x Abu Dhabi, UAEFriday 19 January 2018

Kuwaiti elections: a vicious circle

Contrary to many observers, the writer predicted wide participation and about 30 per cent change in the parliament's composition.

The London-based newspaper Al Sharq al Awsat carried a comment piece by Sa'ad bin Tafla on the eve of the legislative elections in Kuwait. Contrary to many observers, the writer predicted wide participation and about 30 per cent change in the parliament's composition. Yet the most appealing change likely to occur is the election of the first woman MP in the history of the country. If this happens, "many major impeding social concepts would collapse, and women would emerge victorious. That would  be a significant step towards empowering women to further engage in various roles within Kuwaiti society."

Though sought for, this change does not, however, reflect a healthy political life since the main blocs, civil or religious, are caught with their hands in the till. Indeed, "this year's election, the third of its kind in three years - 2006, 2008 and 2009 - was seen as void of a clear political agenda and only marked by unproductive  duplicate  narrative discourses." "The imperfect climate in which the election was run has been a stumbling block towards democracy. This situation only delights democracy opponents who would like to see the democratic experience in Kuwait trapped for ever in a vicious circle."

The Saudi-based newspaper Al Watan wrote in its leader:  "The international community welcomed the good intentions expressed by the US president Barack Obama as he entered the White House to shut down the Guantanamo detention centre. But things seem going the other way around as President Obama decided this week to retain military committees formerly set up to try the detainees."

No less important, President Obama rejected the release of photographs  that exposed the mistreatment of detainees in Iraq and Afghanistan on the grounds of national security. "This latest attitude by the US president can only be explained in light of his reluctance to deal seriously  with human rights offences." It has been observed that President Obama has abandoned many of his initiatives, which will only affect the US's reputation and will offer a foretaste of how the new US administration will deal with other pending issues relative to North Korea, Iran's nuclear programmes and the peace process in the Middle East. Many questions will come to surface, most of all: will Obama stick to his promises or will he make a step back?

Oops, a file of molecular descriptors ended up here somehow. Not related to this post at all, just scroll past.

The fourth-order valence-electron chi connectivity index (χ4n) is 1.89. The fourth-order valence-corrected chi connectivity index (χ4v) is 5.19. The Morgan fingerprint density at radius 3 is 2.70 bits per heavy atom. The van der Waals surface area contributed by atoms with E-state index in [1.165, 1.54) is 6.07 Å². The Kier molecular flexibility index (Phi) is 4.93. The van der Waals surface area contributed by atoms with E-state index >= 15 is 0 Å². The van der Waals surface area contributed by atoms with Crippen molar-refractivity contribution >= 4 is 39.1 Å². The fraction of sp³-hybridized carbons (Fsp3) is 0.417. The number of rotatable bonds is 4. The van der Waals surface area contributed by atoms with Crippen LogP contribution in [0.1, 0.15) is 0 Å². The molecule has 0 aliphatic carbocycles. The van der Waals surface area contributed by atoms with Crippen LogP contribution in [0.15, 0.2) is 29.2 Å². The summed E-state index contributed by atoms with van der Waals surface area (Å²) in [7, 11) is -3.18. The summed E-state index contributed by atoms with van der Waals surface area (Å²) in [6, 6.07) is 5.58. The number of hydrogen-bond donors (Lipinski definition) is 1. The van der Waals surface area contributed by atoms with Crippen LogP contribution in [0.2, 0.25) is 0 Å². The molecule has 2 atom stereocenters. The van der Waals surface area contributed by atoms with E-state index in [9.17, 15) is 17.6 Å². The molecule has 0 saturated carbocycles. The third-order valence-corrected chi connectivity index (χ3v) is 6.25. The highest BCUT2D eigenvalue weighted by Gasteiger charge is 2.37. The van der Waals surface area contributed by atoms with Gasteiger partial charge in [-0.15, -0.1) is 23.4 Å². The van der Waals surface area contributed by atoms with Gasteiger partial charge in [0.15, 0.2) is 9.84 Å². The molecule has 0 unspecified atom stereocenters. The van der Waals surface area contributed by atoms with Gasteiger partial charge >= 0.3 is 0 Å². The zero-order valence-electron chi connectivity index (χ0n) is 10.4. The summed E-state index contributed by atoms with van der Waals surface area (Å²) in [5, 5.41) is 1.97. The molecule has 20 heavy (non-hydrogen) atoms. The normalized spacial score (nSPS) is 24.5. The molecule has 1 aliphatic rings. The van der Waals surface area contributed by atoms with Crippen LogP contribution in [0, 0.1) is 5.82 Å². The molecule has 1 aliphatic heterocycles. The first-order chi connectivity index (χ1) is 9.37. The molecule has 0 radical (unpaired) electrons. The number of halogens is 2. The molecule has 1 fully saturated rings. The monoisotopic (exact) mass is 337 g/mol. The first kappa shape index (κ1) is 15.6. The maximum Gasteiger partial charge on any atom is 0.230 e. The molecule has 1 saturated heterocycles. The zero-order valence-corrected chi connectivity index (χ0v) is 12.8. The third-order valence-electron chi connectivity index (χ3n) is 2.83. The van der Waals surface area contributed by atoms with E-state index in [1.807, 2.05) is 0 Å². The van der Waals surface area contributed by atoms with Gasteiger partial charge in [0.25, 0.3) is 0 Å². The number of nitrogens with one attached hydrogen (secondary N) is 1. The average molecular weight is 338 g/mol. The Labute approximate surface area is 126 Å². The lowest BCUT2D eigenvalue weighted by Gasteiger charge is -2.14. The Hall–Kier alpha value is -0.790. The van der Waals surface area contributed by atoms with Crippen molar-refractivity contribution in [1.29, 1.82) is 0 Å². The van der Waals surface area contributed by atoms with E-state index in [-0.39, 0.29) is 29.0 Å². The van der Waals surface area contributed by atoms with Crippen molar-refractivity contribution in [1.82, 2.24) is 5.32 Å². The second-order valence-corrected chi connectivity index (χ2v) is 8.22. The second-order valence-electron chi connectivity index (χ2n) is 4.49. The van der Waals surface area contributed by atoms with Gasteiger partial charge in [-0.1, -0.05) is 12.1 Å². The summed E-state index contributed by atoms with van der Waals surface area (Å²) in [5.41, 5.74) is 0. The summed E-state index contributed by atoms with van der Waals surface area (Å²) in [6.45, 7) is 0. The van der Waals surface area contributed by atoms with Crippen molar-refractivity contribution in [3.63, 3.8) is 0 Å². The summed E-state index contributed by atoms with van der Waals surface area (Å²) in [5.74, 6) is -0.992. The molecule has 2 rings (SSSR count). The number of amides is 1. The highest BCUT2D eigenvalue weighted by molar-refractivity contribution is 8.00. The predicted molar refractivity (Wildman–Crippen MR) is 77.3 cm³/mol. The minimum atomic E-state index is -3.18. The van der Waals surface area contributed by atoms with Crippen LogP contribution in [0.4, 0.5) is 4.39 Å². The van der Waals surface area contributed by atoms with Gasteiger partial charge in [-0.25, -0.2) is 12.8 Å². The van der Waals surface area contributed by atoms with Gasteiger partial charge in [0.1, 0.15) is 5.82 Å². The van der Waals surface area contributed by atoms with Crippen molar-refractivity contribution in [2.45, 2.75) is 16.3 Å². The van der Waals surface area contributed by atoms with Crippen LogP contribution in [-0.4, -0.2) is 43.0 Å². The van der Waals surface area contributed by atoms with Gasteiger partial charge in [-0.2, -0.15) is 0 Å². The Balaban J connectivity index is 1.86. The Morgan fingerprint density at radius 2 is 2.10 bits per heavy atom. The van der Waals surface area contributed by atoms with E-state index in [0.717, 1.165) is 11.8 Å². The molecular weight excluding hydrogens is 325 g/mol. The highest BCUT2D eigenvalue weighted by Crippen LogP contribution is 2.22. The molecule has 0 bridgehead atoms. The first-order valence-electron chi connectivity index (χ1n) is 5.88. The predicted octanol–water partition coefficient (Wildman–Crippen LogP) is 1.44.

The UAE newspaper Al Ittihad featured an opinion piece by Dr Saleh Abderrhman al Manea who wrote that some hardline forces in Iran have tried to obstruct the latest overtures between Iran and the US by such acts as detaining the American journalist Roxana Saberi and issuing provocative statements.  He added that indirect unofficial  negotiations in which Iran and the US are engaged is risky for it may allow a large margin for Iran to manoeuvre. Thus Iran might opt for bargaining with US by resorting to its proxies in Iraq or in Afghanistan to strike at US interests.

The US has in fact gone in the same direction by supporting some Iranian opposition parties based outside Iran. In this situation, "Israel in turn would be expected to put some pressure on the US so as not to go forward in negotiations in fear that Iran would reach a level of 20 per cent of uranium enrichment". The Iranian nuclear programme constitutes a threat to all neighbouring countries, including central Asia. Iran can play a very positive role in the peace process in the region. "Yet if Iran insists on acquiring nuclear weapons, that may lead the whole region in a non-traditional military race."

Abderrahman al Rashed, a regular columnist, wrote a comment piece for the London-based Al Sharq al Awasat in which he rang the alarm bell about the deteriorating situation in Yemen amid fear of  al Qa'eda movements towards the northern borders, coupled with secession sentiment in the south. Yet, the writer highlighted a fundamental question:  how to bring help to a country with such a rugged terrain, loose central government and with limited resources?  

The present state of Yemen is pathetic, a byproduct of Yemen's lax attitude in dealing with terror in the first place in real time. "Yemen used to consider al Qa'eda an external threat which only concerned the Americans and there was no reason to intervene to stop it. It felt assured that by taking such an approach it would allay the al Qa'eda threat as it considered itself not involved in the war against terror."

Now, al Qa'eda, taking advantage of  the prevailing state of anarchy, is intent on taking over the country or at least some of its provinces.  * Digest compiled by Mostapha Elmouloudi melmouldi@the national.ae